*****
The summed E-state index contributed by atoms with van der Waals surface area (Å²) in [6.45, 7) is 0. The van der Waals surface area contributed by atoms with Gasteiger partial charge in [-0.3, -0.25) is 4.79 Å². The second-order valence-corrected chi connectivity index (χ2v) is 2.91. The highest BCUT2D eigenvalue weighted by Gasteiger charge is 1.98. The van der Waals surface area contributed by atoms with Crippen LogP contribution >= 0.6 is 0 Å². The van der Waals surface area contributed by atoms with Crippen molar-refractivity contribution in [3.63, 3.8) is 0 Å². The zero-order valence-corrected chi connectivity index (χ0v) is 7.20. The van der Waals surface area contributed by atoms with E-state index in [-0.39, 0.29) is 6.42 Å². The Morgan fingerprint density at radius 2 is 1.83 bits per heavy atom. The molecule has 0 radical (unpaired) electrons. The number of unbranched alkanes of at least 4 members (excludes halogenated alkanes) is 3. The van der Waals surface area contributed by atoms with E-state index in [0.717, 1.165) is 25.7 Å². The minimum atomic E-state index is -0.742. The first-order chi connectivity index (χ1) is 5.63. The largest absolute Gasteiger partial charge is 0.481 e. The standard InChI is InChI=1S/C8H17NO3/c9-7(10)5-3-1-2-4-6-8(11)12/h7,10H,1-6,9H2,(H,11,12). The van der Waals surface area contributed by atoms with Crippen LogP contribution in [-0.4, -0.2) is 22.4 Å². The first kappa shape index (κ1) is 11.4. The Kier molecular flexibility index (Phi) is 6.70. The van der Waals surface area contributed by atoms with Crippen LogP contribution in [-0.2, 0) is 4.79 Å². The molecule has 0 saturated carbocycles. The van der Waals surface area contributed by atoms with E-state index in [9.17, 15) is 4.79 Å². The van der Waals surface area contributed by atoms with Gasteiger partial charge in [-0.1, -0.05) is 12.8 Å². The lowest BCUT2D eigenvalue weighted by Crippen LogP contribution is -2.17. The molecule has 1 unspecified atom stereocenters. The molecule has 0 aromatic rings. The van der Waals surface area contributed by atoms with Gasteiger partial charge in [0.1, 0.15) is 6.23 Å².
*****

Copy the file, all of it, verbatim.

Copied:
The summed E-state index contributed by atoms with van der Waals surface area (Å²) in [6.45, 7) is 0. The van der Waals surface area contributed by atoms with Gasteiger partial charge in [-0.3, -0.25) is 4.79 Å². The second-order valence-corrected chi connectivity index (χ2v) is 2.91. The highest BCUT2D eigenvalue weighted by Gasteiger charge is 1.98. The van der Waals surface area contributed by atoms with Crippen LogP contribution >= 0.6 is 0 Å². The van der Waals surface area contributed by atoms with Crippen molar-refractivity contribution in [3.63, 3.8) is 0 Å². The zero-order valence-corrected chi connectivity index (χ0v) is 7.20. The van der Waals surface area contributed by atoms with E-state index in [-0.39, 0.29) is 6.42 Å². The Morgan fingerprint density at radius 2 is 1.83 bits per heavy atom. The molecule has 0 radical (unpaired) electrons. The number of unbranched alkanes of at least 4 members (excludes halogenated alkanes) is 3. The van der Waals surface area contributed by atoms with E-state index in [0.717, 1.165) is 25.7 Å². The minimum atomic E-state index is -0.742. The first-order chi connectivity index (χ1) is 5.63. The largest absolute Gasteiger partial charge is 0.481 e. The standard InChI is InChI=1S/C8H17NO3/c9-7(10)5-3-1-2-4-6-8(11)12/h7,10H,1-6,9H2,(H,11,12). The van der Waals surface area contributed by atoms with Crippen LogP contribution in [-0.4, -0.2) is 22.4 Å². The first kappa shape index (κ1) is 11.4. The Kier molecular flexibility index (Phi) is 6.70. The van der Waals surface area contributed by atoms with Crippen LogP contribution in [-0.2, 0) is 4.79 Å². The molecule has 0 saturated carbocycles. The van der Waals surface area contributed by atoms with E-state index in [9.17, 15) is 4.79 Å². The van der Waals surface area contributed by atoms with Gasteiger partial charge in [-0.1, -0.05) is 12.8 Å². The lowest BCUT2D eigenvalue weighted by Crippen LogP contribution is -2.17. The molecule has 1 unspecified atom stereocenters. The molecule has 0 aromatic rings. The van der Waals surface area contributed by atoms with Gasteiger partial charge in [0.1, 0.15) is 6.23 Å².